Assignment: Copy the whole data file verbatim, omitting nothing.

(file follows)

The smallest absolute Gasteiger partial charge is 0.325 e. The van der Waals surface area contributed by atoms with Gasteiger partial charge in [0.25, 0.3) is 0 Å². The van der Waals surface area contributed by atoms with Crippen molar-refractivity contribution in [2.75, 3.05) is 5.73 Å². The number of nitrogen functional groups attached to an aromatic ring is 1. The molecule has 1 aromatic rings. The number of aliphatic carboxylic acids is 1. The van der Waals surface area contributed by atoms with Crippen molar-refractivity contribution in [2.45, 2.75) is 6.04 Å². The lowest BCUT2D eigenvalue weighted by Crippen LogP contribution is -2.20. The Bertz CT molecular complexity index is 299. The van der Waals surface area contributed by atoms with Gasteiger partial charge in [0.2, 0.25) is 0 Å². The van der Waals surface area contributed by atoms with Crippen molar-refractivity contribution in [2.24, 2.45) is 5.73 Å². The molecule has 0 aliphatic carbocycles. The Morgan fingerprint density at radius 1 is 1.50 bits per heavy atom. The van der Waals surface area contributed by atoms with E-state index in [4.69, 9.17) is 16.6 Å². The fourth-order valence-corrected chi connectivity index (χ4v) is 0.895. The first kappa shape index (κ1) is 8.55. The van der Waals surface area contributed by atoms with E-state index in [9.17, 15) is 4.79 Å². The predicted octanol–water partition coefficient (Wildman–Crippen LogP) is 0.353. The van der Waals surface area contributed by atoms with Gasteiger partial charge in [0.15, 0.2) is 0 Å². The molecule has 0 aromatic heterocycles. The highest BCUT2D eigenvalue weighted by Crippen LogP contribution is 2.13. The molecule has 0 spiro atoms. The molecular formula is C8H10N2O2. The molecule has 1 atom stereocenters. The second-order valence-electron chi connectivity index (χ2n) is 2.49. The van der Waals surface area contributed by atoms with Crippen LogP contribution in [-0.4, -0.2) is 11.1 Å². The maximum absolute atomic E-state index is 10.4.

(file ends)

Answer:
The smallest absolute Gasteiger partial charge is 0.325 e. The van der Waals surface area contributed by atoms with Gasteiger partial charge in [0.25, 0.3) is 0 Å². The van der Waals surface area contributed by atoms with Crippen molar-refractivity contribution in [2.75, 3.05) is 5.73 Å². The number of nitrogen functional groups attached to an aromatic ring is 1. The molecule has 1 aromatic rings. The number of aliphatic carboxylic acids is 1. The van der Waals surface area contributed by atoms with Crippen molar-refractivity contribution in [2.45, 2.75) is 6.04 Å². The lowest BCUT2D eigenvalue weighted by Crippen LogP contribution is -2.20. The Bertz CT molecular complexity index is 299. The van der Waals surface area contributed by atoms with Gasteiger partial charge in [0.2, 0.25) is 0 Å². The van der Waals surface area contributed by atoms with Crippen molar-refractivity contribution in [2.24, 2.45) is 5.73 Å². The molecule has 0 aliphatic carbocycles. The Morgan fingerprint density at radius 1 is 1.50 bits per heavy atom. The van der Waals surface area contributed by atoms with E-state index in [4.69, 9.17) is 16.6 Å². The fourth-order valence-corrected chi connectivity index (χ4v) is 0.895. The first kappa shape index (κ1) is 8.55. The van der Waals surface area contributed by atoms with E-state index in [9.17, 15) is 4.79 Å². The predicted octanol–water partition coefficient (Wildman–Crippen LogP) is 0.353. The van der Waals surface area contributed by atoms with Gasteiger partial charge in [0.15, 0.2) is 0 Å². The molecule has 0 aromatic heterocycles. The highest BCUT2D eigenvalue weighted by Crippen LogP contribution is 2.13. The molecule has 0 spiro atoms. The molecular formula is C8H10N2O2. The molecule has 1 atom stereocenters. The second-order valence-electron chi connectivity index (χ2n) is 2.49. The van der Waals surface area contributed by atoms with Crippen LogP contribution in [-0.4, -0.2) is 11.1 Å². The maximum absolute atomic E-state index is 10.4.